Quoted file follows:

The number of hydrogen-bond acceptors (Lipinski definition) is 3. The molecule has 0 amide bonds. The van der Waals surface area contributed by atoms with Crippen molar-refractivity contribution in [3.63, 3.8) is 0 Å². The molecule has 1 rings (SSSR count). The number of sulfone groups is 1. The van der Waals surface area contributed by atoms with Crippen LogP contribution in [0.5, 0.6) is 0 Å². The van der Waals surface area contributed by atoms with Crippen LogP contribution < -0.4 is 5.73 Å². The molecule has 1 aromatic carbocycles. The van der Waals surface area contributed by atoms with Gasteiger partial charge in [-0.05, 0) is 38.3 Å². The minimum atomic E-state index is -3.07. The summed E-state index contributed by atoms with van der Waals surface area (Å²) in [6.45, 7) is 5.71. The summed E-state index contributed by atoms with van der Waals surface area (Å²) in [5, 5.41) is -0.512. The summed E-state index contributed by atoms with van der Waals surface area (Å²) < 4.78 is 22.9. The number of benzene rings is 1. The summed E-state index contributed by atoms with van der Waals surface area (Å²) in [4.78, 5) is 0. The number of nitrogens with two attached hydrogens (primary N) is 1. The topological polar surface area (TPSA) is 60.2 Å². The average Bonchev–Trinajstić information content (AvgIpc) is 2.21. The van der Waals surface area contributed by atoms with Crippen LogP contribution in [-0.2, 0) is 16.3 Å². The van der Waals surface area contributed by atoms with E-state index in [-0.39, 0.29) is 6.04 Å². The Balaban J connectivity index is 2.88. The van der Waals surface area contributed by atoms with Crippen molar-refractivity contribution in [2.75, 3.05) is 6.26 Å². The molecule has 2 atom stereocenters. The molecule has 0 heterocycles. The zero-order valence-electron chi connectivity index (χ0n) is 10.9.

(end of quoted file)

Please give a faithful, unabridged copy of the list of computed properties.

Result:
The number of hydrogen-bond acceptors (Lipinski definition) is 3. The molecule has 0 amide bonds. The van der Waals surface area contributed by atoms with Crippen molar-refractivity contribution in [3.63, 3.8) is 0 Å². The molecule has 1 rings (SSSR count). The number of sulfone groups is 1. The van der Waals surface area contributed by atoms with Crippen LogP contribution in [0.5, 0.6) is 0 Å². The van der Waals surface area contributed by atoms with Crippen LogP contribution < -0.4 is 5.73 Å². The molecule has 1 aromatic carbocycles. The van der Waals surface area contributed by atoms with Gasteiger partial charge in [-0.05, 0) is 38.3 Å². The minimum atomic E-state index is -3.07. The summed E-state index contributed by atoms with van der Waals surface area (Å²) in [6.45, 7) is 5.71. The summed E-state index contributed by atoms with van der Waals surface area (Å²) in [5, 5.41) is -0.512. The summed E-state index contributed by atoms with van der Waals surface area (Å²) < 4.78 is 22.9. The number of benzene rings is 1. The summed E-state index contributed by atoms with van der Waals surface area (Å²) in [4.78, 5) is 0. The number of nitrogens with two attached hydrogens (primary N) is 1. The topological polar surface area (TPSA) is 60.2 Å². The average Bonchev–Trinajstić information content (AvgIpc) is 2.21. The van der Waals surface area contributed by atoms with Crippen LogP contribution in [-0.2, 0) is 16.3 Å². The van der Waals surface area contributed by atoms with E-state index in [-0.39, 0.29) is 6.04 Å². The Balaban J connectivity index is 2.88. The van der Waals surface area contributed by atoms with Crippen molar-refractivity contribution in [2.75, 3.05) is 6.26 Å². The molecule has 2 atom stereocenters. The molecule has 0 heterocycles. The zero-order valence-electron chi connectivity index (χ0n) is 10.9.